How an anonymous source raised false alarm of Russian strike on Poland

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from The Washington Post,

A flawed report was cited about the explosion now believed to have been caused by an errant Ukrainian missile.

The Associated Press sent a terrifying news alert around the world on Tuesday.

“A senior U.S. intelligence official says Russian missiles crossed into NATO member Poland, killing two people,” the AP wrote shortly before 2 p.m. The news agency noted the Polish government had not confirmed the information but that “top leaders were holding an emergency meeting due to a ‘crisis situation.’”

This seemingly dire development of Russian missiles striking a member nation of an American-supported international military alliance was sent to and seen by thousands of news outlets. Some, such as Reuters, repeated it, citing the AP alert.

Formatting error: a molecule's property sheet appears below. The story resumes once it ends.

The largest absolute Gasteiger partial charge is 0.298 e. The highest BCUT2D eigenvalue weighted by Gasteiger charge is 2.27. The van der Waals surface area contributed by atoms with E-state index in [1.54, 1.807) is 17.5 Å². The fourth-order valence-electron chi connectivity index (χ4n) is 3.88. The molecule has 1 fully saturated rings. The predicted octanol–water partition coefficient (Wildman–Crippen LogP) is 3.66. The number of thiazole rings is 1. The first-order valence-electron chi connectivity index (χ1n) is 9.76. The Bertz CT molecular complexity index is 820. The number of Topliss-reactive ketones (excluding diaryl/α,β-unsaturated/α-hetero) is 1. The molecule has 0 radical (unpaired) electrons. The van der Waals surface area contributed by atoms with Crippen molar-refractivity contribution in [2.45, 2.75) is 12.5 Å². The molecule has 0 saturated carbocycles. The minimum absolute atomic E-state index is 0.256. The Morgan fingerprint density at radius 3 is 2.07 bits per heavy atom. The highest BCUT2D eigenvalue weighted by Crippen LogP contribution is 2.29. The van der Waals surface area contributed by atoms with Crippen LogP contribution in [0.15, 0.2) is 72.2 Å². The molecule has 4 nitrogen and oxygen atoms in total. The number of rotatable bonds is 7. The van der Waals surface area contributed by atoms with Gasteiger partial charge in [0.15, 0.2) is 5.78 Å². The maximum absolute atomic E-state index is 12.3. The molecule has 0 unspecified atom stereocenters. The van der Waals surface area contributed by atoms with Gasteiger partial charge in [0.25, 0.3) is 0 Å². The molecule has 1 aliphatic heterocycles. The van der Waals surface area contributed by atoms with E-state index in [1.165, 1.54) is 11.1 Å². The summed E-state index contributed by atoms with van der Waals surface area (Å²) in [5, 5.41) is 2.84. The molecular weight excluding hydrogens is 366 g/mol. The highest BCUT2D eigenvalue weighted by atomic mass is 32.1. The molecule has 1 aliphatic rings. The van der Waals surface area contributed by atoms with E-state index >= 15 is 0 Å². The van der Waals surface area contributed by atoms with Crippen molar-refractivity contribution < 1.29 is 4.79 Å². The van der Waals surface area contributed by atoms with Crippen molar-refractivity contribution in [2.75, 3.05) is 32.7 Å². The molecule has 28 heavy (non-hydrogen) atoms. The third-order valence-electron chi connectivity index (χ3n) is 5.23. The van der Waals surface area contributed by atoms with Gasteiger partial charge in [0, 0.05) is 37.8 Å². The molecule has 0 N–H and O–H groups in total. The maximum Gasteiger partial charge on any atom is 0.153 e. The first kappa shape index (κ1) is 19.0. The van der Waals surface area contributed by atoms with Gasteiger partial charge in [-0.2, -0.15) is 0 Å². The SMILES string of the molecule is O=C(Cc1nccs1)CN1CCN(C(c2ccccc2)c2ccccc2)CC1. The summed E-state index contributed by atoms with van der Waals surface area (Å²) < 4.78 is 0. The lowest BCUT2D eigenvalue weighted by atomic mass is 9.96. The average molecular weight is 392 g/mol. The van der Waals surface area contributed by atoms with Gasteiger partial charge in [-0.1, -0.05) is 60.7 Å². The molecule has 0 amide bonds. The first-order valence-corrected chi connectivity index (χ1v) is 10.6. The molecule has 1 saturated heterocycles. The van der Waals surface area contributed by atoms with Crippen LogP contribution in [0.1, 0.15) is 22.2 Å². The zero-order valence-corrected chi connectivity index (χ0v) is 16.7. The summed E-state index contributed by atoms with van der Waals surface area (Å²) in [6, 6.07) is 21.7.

But one day later, the original AP story has been taken offline and replaced with a correction note. The anonymous source was wrong and “subsequent reporting showed that the missiles were Russian-made and most likely fired by Ukraine in defense against a Russian attack,” it read.

By that point, NATO Secretary General Jens Stoltenberg had already told reporters as much.

News organizations can and do make mistakes: a misspelled name, a misidentified suspect, sometime even a retracted story. But rarely is flawed reporting a cause for international panic. And the AP was not alone. Its initial report was followed by a day of hype and hand-wringing across media platforms.

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